Is Going Back to School Right for You?
Continuing education has evolved from the days when it consisted mostly of less rigorous classes aimed at retirees or others looking to pursue a hobby. Those courses were were generally less academically rigorous and did not lead to a degree or a specific skill that would help in the workplace.
Today's continuing education has come to mean much more than that, according to University of Washington (UW) Continuum College Vice Provost Rovy Branon. In his job, Branon oversees a program that offers what he described as "innovative learning paths and now serves more than 50,000 students a year in Seattle and around the globe." He answered question from The Motley Fool via email.
"Modern continuing education is much more," he wrote. "Students over the age of 24 are now the majority in higher education, and their needs are different."
What is continuing education now?
Continuing education today has, according to Branon, has become a much more practical endeavor. Schools, he wrote, have begun "offering specialized versions of campus degrees tailored for professionals, including online programs." The most important change, he added "is that those old non-degree 'enrichment programs' are giving way to a far more flexible and essential form of higher education."
In some cases, this means non-traditional paths to a a degree, a certification, or an advanced degree. In other cases, classes help students gain a skill that's theoretically going to help them get a better or different job.
"Non-credit programs (sometimes called 'professional credit') are exploding in growth as a means to rapidly acquire high-level, in-demand job skills," he wrote. "These programs are shorter in duration than a degree and they are designed to advance your career in the field you're in today or help you make a move into a new space if you're in a field where jobs are disappearing."
These aren't the easy-learning-for-the-sake-of-learning classes of old. Instead, Branon explained, this "new breed of continuing education non-credit program is tied directly to workplace competencies, and quality is tightly monitored."
Whom can continuing education help?
"The people who stand to gain the most from continuing education are those in the 'middle space' -- post-graduates and those immersed in their working years," Branon wrote. "Those are the people who we're seeing drawn to dip in and out of higher education throughout adulthood.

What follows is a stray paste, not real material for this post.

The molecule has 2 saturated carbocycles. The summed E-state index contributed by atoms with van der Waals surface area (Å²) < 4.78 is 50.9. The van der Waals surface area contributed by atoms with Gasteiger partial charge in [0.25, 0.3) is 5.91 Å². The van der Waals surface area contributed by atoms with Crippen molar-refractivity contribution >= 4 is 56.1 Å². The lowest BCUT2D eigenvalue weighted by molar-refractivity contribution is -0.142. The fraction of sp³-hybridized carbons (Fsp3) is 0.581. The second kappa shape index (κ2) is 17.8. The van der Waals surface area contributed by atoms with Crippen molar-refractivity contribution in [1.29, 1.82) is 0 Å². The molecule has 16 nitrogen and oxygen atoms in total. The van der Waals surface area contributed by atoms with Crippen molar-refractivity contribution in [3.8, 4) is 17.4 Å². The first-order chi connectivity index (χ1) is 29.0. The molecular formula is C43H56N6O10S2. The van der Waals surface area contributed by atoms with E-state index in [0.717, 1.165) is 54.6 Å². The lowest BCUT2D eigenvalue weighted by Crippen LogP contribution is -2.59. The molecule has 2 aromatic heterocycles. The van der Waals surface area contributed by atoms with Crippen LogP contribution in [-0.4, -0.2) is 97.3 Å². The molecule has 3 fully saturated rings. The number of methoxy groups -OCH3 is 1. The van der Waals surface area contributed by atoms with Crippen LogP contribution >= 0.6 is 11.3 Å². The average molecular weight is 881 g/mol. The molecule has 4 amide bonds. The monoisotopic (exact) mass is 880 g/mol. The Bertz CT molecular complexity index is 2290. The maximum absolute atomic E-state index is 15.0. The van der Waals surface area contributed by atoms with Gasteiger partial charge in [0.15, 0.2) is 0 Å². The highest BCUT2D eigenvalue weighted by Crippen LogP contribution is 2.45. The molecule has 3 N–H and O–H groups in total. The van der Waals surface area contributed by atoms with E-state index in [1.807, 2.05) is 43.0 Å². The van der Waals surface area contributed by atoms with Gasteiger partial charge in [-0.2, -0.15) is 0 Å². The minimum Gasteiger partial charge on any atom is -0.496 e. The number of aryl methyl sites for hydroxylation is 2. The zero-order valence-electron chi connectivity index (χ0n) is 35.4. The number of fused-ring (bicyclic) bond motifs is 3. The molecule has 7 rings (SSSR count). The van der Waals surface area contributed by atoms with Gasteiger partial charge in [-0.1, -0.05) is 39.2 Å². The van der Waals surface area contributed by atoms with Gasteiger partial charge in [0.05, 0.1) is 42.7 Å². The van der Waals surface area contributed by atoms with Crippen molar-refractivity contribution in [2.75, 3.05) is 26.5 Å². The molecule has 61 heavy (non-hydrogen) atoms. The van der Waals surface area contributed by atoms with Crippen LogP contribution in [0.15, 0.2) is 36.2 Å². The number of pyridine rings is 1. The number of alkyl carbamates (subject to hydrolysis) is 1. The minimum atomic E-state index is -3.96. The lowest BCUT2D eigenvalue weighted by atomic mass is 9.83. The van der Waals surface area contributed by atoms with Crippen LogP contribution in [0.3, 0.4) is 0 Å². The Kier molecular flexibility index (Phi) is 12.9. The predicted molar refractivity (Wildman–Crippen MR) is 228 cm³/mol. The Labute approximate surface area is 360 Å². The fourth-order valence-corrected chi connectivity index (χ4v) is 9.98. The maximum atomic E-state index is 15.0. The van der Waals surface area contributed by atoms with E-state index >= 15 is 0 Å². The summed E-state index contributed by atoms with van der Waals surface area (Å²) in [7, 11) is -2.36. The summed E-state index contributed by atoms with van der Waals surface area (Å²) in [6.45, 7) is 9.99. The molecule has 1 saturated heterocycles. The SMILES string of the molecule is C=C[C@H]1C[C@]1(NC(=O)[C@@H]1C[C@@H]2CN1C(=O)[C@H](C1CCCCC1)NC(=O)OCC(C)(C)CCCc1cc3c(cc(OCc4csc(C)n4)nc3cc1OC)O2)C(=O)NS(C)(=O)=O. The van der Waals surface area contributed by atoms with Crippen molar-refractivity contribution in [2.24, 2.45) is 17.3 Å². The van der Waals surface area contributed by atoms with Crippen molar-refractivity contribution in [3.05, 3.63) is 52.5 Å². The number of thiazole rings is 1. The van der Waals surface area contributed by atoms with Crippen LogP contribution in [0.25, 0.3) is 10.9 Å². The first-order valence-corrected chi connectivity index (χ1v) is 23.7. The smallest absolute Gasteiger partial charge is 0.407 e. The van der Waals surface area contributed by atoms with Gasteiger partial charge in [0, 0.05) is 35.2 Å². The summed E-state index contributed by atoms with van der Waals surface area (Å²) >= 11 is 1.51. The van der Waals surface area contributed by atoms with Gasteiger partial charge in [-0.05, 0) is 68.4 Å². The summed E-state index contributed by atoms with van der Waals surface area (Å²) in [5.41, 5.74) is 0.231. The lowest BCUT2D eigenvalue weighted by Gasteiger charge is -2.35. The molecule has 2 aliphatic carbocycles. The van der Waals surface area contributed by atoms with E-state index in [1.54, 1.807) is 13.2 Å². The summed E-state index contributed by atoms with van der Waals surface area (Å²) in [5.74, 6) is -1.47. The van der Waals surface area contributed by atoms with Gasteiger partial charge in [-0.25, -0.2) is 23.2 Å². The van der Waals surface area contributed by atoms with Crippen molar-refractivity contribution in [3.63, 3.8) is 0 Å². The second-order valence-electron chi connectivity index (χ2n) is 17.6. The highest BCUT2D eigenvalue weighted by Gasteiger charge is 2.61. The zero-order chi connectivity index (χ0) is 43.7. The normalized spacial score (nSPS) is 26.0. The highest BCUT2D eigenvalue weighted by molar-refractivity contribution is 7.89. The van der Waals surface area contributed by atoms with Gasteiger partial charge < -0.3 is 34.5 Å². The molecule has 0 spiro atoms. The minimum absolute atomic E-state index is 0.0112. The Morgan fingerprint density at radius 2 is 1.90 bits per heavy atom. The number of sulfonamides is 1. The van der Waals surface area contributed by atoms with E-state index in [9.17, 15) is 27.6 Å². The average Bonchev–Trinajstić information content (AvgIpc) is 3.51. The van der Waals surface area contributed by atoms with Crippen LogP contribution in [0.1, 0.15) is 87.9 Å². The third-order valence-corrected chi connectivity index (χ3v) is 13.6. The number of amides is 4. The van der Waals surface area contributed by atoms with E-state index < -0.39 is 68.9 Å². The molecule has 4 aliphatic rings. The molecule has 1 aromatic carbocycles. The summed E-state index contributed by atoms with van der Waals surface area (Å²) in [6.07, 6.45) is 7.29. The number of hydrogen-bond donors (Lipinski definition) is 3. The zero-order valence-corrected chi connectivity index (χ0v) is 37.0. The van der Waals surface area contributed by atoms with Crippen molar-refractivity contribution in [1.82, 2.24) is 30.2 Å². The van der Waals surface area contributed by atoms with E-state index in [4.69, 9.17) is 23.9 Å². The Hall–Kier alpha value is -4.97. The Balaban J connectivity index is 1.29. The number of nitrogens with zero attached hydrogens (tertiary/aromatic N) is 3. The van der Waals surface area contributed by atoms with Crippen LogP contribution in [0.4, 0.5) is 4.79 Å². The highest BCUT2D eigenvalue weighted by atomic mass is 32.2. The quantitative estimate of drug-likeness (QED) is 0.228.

The reason for that is at least partly the rapidly changing work world. Even someone with a good job may need to learn new skills to stay current. Branon noted that tech-based project management has been in high demand, coupled with data skills involving analytics, science, machine learning, and big data.
It's different for everyone
A non-degree program obviously can only accomplish so much. Some fields require specific degrees, and you can't get hired without the right four-year or advanced degree. In many cases, though, for people looking to move into jobs adjacent to their current fields or those looking for work in fields where possessing the right skills, not having a specific degree is the measuring stick.
"For example, a certificate in storytelling or social media can help bridge the gap in a skill set of someone who's been in a field like HR or sales for a bulk of their career and realizes they need a leg up in that space to stay fresh and competitive with newer hires who are almost all digital natives," Branon wrote.
Branon's program matches students with coaches who help them design an education plan that gets them to the job they seek. In addition, UW plans to launch what he called a "Career Accelerator" program, with certificates outlined by competencies required for jobs in different formats.
Branon also added that these classes are rigorous, with about 20% of those who enroll not finishing. That's better than the 59% of students who begin a four-year degree and complete it within six years, according to the National Center for Education Statistics, but it's enough of a failure rate to show that continuing education is no longer the cakewalk it once was.
Part of the reason about 80% of people who enter continuing education programs at UW finish is that academic coaches help prospective students figure out whether they actually can commit to the program. This process includes examining their existing work and home responsibilities.
"Think of a continuing-education course as a part of your job," Branon wrote. "It requires time and focus, and it's not just cognitive energy; it's also emotional energy."
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